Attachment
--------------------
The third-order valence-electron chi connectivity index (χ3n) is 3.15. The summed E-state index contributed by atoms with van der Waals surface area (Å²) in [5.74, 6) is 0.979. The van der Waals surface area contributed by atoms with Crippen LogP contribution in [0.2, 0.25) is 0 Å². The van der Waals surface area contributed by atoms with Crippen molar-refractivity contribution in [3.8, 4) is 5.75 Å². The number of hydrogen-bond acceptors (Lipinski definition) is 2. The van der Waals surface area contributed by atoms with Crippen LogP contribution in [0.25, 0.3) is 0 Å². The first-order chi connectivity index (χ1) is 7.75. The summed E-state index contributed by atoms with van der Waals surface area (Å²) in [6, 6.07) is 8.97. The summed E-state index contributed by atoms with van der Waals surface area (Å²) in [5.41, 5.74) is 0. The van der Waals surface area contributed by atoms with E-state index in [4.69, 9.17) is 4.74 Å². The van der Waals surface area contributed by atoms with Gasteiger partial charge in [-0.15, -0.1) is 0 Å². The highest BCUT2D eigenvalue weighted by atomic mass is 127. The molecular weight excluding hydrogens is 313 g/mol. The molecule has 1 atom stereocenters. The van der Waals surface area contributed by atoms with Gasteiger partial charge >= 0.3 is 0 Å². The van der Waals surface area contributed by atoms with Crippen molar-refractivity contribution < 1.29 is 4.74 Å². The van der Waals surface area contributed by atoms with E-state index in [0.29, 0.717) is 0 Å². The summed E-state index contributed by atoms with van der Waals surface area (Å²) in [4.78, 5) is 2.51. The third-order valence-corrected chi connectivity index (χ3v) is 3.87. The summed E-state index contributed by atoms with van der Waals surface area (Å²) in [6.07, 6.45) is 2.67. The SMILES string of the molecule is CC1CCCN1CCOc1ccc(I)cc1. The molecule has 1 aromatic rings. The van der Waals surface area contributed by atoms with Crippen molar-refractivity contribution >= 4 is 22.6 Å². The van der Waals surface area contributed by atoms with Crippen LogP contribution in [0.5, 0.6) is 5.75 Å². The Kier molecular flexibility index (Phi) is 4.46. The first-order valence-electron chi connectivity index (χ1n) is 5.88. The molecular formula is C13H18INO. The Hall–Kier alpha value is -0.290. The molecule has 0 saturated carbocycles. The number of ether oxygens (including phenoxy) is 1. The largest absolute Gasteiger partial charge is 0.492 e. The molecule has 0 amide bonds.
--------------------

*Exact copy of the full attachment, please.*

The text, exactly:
The third-order valence-electron chi connectivity index (χ3n) is 3.15. The summed E-state index contributed by atoms with van der Waals surface area (Å²) in [5.74, 6) is 0.979. The van der Waals surface area contributed by atoms with Crippen LogP contribution in [0.2, 0.25) is 0 Å². The van der Waals surface area contributed by atoms with Crippen molar-refractivity contribution in [3.8, 4) is 5.75 Å². The number of hydrogen-bond acceptors (Lipinski definition) is 2. The van der Waals surface area contributed by atoms with Crippen LogP contribution in [0.25, 0.3) is 0 Å². The first-order chi connectivity index (χ1) is 7.75. The summed E-state index contributed by atoms with van der Waals surface area (Å²) in [6, 6.07) is 8.97. The summed E-state index contributed by atoms with van der Waals surface area (Å²) in [5.41, 5.74) is 0. The van der Waals surface area contributed by atoms with E-state index in [4.69, 9.17) is 4.74 Å². The van der Waals surface area contributed by atoms with Gasteiger partial charge in [-0.15, -0.1) is 0 Å². The highest BCUT2D eigenvalue weighted by atomic mass is 127. The molecular weight excluding hydrogens is 313 g/mol. The molecule has 1 atom stereocenters. The van der Waals surface area contributed by atoms with Gasteiger partial charge >= 0.3 is 0 Å². The van der Waals surface area contributed by atoms with Crippen molar-refractivity contribution < 1.29 is 4.74 Å². The van der Waals surface area contributed by atoms with E-state index in [0.29, 0.717) is 0 Å². The summed E-state index contributed by atoms with van der Waals surface area (Å²) in [4.78, 5) is 2.51. The third-order valence-corrected chi connectivity index (χ3v) is 3.87. The summed E-state index contributed by atoms with van der Waals surface area (Å²) in [6.07, 6.45) is 2.67. The SMILES string of the molecule is CC1CCCN1CCOc1ccc(I)cc1. The molecule has 1 aromatic rings. The van der Waals surface area contributed by atoms with Crippen molar-refractivity contribution >= 4 is 22.6 Å². The van der Waals surface area contributed by atoms with Crippen LogP contribution in [0.5, 0.6) is 5.75 Å². The Kier molecular flexibility index (Phi) is 4.46. The first-order valence-electron chi connectivity index (χ1n) is 5.88. The molecular formula is C13H18INO. The Hall–Kier alpha value is -0.290. The molecule has 0 saturated carbocycles. The number of ether oxygens (including phenoxy) is 1. The largest absolute Gasteiger partial charge is 0.492 e. The molecule has 0 amide bonds.